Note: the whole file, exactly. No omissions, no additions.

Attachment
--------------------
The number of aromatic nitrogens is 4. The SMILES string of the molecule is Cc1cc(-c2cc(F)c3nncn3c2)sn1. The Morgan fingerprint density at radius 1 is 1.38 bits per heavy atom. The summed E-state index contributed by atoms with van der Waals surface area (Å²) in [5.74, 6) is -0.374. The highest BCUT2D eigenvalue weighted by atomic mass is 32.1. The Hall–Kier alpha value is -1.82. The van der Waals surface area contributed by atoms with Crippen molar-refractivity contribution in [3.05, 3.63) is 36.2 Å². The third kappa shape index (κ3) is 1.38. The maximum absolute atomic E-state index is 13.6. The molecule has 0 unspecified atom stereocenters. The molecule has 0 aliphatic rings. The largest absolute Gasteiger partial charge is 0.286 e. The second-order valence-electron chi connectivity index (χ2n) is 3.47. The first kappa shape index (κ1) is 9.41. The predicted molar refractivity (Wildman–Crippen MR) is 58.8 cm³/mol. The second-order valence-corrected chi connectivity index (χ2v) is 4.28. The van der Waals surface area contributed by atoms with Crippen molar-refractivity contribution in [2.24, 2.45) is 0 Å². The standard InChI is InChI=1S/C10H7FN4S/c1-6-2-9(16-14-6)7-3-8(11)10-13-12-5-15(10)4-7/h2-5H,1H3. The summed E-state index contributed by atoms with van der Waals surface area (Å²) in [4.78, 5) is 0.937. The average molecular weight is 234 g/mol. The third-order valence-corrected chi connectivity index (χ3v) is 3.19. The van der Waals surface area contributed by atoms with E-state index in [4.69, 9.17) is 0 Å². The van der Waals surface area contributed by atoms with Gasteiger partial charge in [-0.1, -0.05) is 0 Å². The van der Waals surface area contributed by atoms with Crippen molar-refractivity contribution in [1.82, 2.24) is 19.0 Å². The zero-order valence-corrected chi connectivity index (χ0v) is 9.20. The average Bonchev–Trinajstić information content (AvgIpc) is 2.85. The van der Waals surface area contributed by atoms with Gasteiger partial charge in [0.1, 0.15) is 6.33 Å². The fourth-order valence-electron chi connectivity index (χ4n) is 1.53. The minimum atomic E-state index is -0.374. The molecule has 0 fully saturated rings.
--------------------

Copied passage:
The number of aromatic nitrogens is 4. The SMILES string of the molecule is Cc1cc(-c2cc(F)c3nncn3c2)sn1. The Morgan fingerprint density at radius 1 is 1.38 bits per heavy atom. The summed E-state index contributed by atoms with van der Waals surface area (Å²) in [5.74, 6) is -0.374. The highest BCUT2D eigenvalue weighted by atomic mass is 32.1. The Hall–Kier alpha value is -1.82. The van der Waals surface area contributed by atoms with Crippen molar-refractivity contribution in [3.05, 3.63) is 36.2 Å². The third kappa shape index (κ3) is 1.38. The maximum absolute atomic E-state index is 13.6. The molecule has 0 unspecified atom stereocenters. The molecule has 0 aliphatic rings. The largest absolute Gasteiger partial charge is 0.286 e. The second-order valence-electron chi connectivity index (χ2n) is 3.47. The first kappa shape index (κ1) is 9.41. The predicted molar refractivity (Wildman–Crippen MR) is 58.8 cm³/mol. The second-order valence-corrected chi connectivity index (χ2v) is 4.28. The van der Waals surface area contributed by atoms with Crippen molar-refractivity contribution in [2.24, 2.45) is 0 Å². The standard InChI is InChI=1S/C10H7FN4S/c1-6-2-9(16-14-6)7-3-8(11)10-13-12-5-15(10)4-7/h2-5H,1H3. The summed E-state index contributed by atoms with van der Waals surface area (Å²) in [4.78, 5) is 0.937. The average molecular weight is 234 g/mol. The third-order valence-corrected chi connectivity index (χ3v) is 3.19. The van der Waals surface area contributed by atoms with E-state index in [4.69, 9.17) is 0 Å². The van der Waals surface area contributed by atoms with Gasteiger partial charge in [-0.1, -0.05) is 0 Å². The van der Waals surface area contributed by atoms with Crippen molar-refractivity contribution in [1.82, 2.24) is 19.0 Å². The zero-order valence-corrected chi connectivity index (χ0v) is 9.20. The average Bonchev–Trinajstić information content (AvgIpc) is 2.85. The van der Waals surface area contributed by atoms with Gasteiger partial charge in [0.1, 0.15) is 6.33 Å². The fourth-order valence-electron chi connectivity index (χ4n) is 1.53. The minimum atomic E-state index is -0.374. The molecule has 0 fully saturated rings.